The Pirates’ took a third right-handed pitcher among their first six picks when they selected Adrian Sampson of Bellevue (Wash.) Community College in the fifth round (166). Sampson, 20, needed Tommy John surgery during his senior year of high school and opted for junior college where he was a 16th-round pick of the Miami Marlins last season. He returned to school, however, and was 11-0 this season, with 107 strikeouts, 27 walks and a 1.36 earned-run average in 79 1/3 innings. He has a commitment to the University of Oregon.
Analysis: Sampson throws his fastball in the low 90s, topping out at 94 and mixing in an above-average curveball.
In the sixth round (196), the Pirates chose Blinn (Texas) College third baseman Eric Wood, who hit .318 with a team-high 39 RBI and four homers this season. A native of Oshawa, Ontario, Canada, he was a 37th-round pick of the Oakland A’s last year.
Analysis: Wood wasn't listed among Baseball America's top 500 draft prospects. Wood showed some power, winning his team’s home run derby last fall. He also showed a strong arm, being considered one of the top four or five arms for Blinn’s pitching staff, although he only threw four innings, playing mostly in the field.
The Pirates got another catcher in the seventh round when they selected North Carolina’s Jacob Stallings, 6-5, 220, with the 226th overall choice. The senior hit just a tad under .300, in a tough conference– 294/.388/.445 in 238 at-bats. Stallings is well known for his plus defense.
Analysis Stallings’s outstanding defense alone could be his ticket to the show as a backup catcher. He has some raw power, but hasn’t been able to display it. He’s a talented prospect with a plus-plus arm.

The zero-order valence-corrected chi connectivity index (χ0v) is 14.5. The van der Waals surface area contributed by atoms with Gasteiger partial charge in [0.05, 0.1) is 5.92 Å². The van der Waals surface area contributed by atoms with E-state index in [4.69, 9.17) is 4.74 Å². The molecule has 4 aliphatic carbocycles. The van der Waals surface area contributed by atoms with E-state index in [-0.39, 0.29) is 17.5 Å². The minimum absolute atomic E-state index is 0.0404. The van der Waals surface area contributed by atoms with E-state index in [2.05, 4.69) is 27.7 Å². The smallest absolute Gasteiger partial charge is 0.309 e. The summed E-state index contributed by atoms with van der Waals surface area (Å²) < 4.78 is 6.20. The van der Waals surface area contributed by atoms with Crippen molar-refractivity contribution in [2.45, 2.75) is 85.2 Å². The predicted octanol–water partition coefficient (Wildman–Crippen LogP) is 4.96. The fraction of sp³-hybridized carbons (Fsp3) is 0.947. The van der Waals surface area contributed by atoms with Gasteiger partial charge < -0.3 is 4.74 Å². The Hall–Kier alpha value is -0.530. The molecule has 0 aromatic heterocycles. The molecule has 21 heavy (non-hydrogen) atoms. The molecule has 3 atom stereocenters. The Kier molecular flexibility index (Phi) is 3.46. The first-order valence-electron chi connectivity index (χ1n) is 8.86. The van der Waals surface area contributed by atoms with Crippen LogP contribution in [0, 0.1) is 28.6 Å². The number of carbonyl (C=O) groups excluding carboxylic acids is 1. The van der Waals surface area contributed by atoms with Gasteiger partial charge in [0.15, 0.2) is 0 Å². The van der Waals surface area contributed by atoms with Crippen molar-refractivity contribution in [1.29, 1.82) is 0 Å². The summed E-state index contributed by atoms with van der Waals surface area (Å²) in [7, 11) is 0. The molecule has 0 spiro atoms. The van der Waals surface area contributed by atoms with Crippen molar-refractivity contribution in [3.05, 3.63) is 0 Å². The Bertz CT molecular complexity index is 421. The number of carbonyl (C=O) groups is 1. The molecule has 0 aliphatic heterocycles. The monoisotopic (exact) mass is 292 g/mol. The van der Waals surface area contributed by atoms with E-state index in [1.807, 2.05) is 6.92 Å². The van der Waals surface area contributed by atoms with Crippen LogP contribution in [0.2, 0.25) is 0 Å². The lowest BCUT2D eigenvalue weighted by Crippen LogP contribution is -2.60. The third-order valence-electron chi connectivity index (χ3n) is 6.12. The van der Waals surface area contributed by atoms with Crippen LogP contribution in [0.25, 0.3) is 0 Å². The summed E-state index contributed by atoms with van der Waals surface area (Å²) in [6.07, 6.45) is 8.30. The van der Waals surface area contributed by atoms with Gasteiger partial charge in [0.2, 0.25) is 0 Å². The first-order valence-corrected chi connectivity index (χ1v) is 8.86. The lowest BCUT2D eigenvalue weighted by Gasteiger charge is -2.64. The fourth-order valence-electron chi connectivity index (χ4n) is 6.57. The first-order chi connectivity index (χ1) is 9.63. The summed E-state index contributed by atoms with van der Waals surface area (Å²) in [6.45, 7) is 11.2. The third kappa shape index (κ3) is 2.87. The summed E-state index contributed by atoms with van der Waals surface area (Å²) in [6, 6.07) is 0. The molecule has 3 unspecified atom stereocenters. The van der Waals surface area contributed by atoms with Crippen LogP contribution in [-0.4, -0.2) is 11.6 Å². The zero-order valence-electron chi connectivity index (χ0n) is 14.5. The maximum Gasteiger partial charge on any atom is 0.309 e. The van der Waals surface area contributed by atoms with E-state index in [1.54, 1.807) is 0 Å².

Shortstop and Michigan recruit Kevin Ross of Niles West (Ill.) High School was chosen in the eighth round. Baseball America had him as 225th best draft prospect. He hit .452 and put up a .753 slugging percentage.
Analysis: Scouts like the bat speed and see some plus power in his future along with a possible slide to third base. He has a strong right arm and could handle third base. The big upside with Ross is the power bat.
The Bucs selected shortstop Douglas Crumlich of California-Irvine, in the 9th round, he was pick No. 286. The Bucs took the UC Irvine SS last year in the 38th round, but he failed to sign. He baated .324 as a senior.
Analysis: Scouts have mixed reviews on Crumlich. Lacks range. Arm is strong. Bat is powerless. Despite the reports it appears the Pirates really like him.
The Pittsburgh Pirates selected right-handed pitcher Pat Ludwig in the tenth round of the 2012 MLB Draft. Ludwig is a pitcher for Yale. He led Yale’s pitching staff this year with a 2.73 ERA in 62.2 innings, along with a 64:23 K/BB ratio. He’s a 6-2, 185 pounds.
Analysis Fastball sits in the mid to high 80's. Nice frame and a tight breaking ball.